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April 03, 2014

Autism as an Asset in the Workplace

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Autism in the Workplace

A recent Wall Street Journal article features companies, like Freddie Mac and SAP, at the forefront of hiring employees with autism.  These companies find that people on the autism spectrum have unique job skills.

Just released data* estimates the number of U.S. children with autism spectrum-disorder has surged to one in 68.   So more and more people with autism will be entering the workforce.

 

Freddie Mac Program Opens Door for Autistic Talent

Through a partnership with The Autistic Self Advocacy Network (ASAN), Freddie Mac hires as interns recent college graduates with autism.  The program allows us to reach into an untapped source of talent.  Our interns are young adults with college degrees in fields such as computer science, mathematics, or finance.  They join divisions including IT, Finance, and Investments & Capital Markets.  Our partner ASAN helps identify candidates, craft job descriptions, and train managers to help interns adjust to corporate life.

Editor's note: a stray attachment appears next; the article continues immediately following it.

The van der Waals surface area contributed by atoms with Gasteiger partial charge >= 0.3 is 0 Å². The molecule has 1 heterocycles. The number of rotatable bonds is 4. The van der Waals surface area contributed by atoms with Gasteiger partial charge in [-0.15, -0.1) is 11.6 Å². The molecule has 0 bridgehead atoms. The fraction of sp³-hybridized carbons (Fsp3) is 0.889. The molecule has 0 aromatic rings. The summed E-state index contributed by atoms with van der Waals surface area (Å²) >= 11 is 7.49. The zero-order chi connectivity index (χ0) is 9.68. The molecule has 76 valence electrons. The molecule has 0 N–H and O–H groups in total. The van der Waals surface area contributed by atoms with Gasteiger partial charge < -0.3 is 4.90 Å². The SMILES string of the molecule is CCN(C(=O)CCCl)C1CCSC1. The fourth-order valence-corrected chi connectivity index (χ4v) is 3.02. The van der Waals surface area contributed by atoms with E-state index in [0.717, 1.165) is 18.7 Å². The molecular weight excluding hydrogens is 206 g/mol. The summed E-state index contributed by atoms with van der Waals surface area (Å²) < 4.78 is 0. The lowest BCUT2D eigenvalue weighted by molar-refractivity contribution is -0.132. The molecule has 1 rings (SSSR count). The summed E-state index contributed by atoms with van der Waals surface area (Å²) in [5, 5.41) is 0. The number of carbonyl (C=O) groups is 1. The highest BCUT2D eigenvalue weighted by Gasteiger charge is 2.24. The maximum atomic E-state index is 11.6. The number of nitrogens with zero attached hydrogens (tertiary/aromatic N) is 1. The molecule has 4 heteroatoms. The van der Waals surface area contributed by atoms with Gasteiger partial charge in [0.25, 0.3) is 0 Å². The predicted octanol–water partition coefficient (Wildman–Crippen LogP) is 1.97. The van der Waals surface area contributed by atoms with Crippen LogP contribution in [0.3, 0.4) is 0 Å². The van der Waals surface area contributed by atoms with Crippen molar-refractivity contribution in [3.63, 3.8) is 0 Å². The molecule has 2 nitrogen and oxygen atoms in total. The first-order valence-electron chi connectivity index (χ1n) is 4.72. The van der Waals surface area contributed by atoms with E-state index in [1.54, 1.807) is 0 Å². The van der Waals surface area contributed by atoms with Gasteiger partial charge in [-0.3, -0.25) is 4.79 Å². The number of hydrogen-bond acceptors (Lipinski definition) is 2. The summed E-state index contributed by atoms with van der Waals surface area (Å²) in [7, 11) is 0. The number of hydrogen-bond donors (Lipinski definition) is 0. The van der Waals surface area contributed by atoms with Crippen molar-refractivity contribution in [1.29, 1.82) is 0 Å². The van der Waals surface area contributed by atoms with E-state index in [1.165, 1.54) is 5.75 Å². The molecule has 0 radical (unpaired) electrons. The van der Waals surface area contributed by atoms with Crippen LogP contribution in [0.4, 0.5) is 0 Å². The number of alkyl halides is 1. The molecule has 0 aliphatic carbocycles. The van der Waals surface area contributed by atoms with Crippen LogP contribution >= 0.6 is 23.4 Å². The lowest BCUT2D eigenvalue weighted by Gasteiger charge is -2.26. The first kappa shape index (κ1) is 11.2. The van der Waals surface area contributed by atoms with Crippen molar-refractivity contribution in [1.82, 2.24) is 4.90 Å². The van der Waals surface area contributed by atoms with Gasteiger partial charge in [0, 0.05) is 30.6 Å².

Aaron, our first full-time hire who was interviewed in The Wall Street Journal, is a 26-year old data analyst from New Jersey with a B.S. in Mathematics and a concentration in actuarial science. Aaron joined Freddie Mac as an intern last fall and was hired as a full-time employee in January. Previously, Aaron worked as a cashier after interviewing for a number of jobs in insurance, banking, retail, and with temp agencies.  Aaron says of his new position here, "I enjoy doing the job and it suits my background."

A program like this to expand our focus on diversity to include people with autism will, we believe, lead to a stronger workforce — bringing benefits to our diversity effort and to the company going forward.

*Centers for Disease Control and Prevention

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